By Sahar Majid

At Emily’s home — for dinner

Emily Hauze, a resident of Pennsylvania, is the most active Facebook user I have ever come across One of my colleagues at Dawn, Manzoor Chandio put me in touch with her when he learned that I was going to Philadelphia for my Alfred Friendly Fellowship assignment.

Emily has many friends in Pakistan she made through Facebook. And these are not just virtual friends; she is very much a part of their lives. They even send her gifts from Pakistan.

When I came here, we exchanged messages a few times on Facebook and then decided to meet at her residence in Swarthmore.

Emily loves the colorful traditional clothes and jewelry worn by the rural women of Pakistan. She learned about Pakistani culture by chance when she contacted Nisar Khokhar, a Pakistani journalist, on Facebook. That was in 2010 when floods hit Pakistan and Emily, through Nisar Khokhar’s Facebook page, saw the miseries suffered by Pakistanis, particularly in the Sindh region.

She was touched by the people, their lifestyle, and their colorful dresses. Now she is no less than an unofficial cross-cultural ambassador for the U.S. and Pakistan. Currently she has more than 2,000 friends and more than 1,200 followers on Facebook — mostly from Pakistan, especially from Sindh.

Emily — who is a brilliant photographer — regularly posts photographs of herself wearing traditional Pakistani dresses. Fascinated with Eastern culture in general, she attends Kathak dance classes at Swarthmore College. She decorated her home with beautiful handicrafts and antiques from Pakistan.

Emily with the dance group

She is a huge fan of Bollywood movies.

Her husband Andrew Hauze had cooked a traditional Indian chicken curry with boiled rice and carrot dessert (gaajar ka halwa) for our dinner, while Hindi movie songs played in the background. We enjoyed these yummy delights of the subcontinent and discussed Bollywood movies. It was beautiful. I felt as if I was back in my homeland, not in the U.S.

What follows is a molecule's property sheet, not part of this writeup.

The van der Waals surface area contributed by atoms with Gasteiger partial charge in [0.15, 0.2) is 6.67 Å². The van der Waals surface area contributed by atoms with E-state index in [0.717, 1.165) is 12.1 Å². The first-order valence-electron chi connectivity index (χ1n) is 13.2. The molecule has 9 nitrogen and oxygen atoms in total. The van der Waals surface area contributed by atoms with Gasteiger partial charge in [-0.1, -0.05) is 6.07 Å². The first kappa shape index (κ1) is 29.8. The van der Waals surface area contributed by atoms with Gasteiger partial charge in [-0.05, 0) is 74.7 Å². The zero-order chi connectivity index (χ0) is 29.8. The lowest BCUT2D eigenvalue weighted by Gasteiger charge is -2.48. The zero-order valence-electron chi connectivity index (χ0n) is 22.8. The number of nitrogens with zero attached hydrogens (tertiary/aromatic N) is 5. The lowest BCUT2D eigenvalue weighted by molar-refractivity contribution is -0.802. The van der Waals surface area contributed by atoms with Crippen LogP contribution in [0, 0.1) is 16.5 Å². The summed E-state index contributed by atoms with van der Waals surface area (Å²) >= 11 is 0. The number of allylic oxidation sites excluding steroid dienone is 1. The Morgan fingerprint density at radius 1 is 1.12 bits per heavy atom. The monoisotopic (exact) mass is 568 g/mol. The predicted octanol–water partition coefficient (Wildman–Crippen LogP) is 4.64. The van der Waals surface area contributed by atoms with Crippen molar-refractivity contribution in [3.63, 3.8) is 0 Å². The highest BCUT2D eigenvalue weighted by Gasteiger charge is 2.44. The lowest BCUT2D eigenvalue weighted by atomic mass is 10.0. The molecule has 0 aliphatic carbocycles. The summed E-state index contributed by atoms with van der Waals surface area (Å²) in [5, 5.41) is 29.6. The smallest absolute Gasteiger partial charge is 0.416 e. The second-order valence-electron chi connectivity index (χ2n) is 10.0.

Emily has been learning to read, write and speak Urdu, Sindhi and Hindhi.

I could have never got to know such a nice friend if social media did not exist. Thanks you Facebook!

Blogging is another form of social media. Everyone can’t have his or her work printed in a newspaper or a website, but in the age of blogging, everyone can get published. Everyone can express an opinion via blogs — or simply by creating a Facebook page or group and by adding likeminded people to it.

I joined Emily’s Facebook page for Kathak dancers. And, now I’m in touch with all those American friends who love South Asian culture!  

Social media has changed the way we communicate. Earlier we only had the options to email or chat via yahoo or msn messenger with people we were in touch with on a regular basis. But with social media, we can reach all over the world.

Social media has brought many concerns as well. The main problem is ‘privacy.’ While it is fun to post personal photos and write about everything that’s going on in our lives, it is also necessary to keep a strict check on our ‘privacy settings.’ We don’t want everyone to have access to our personal information.

In itself social media is not good or bad. It’s just how people use it that can make it into something harmful.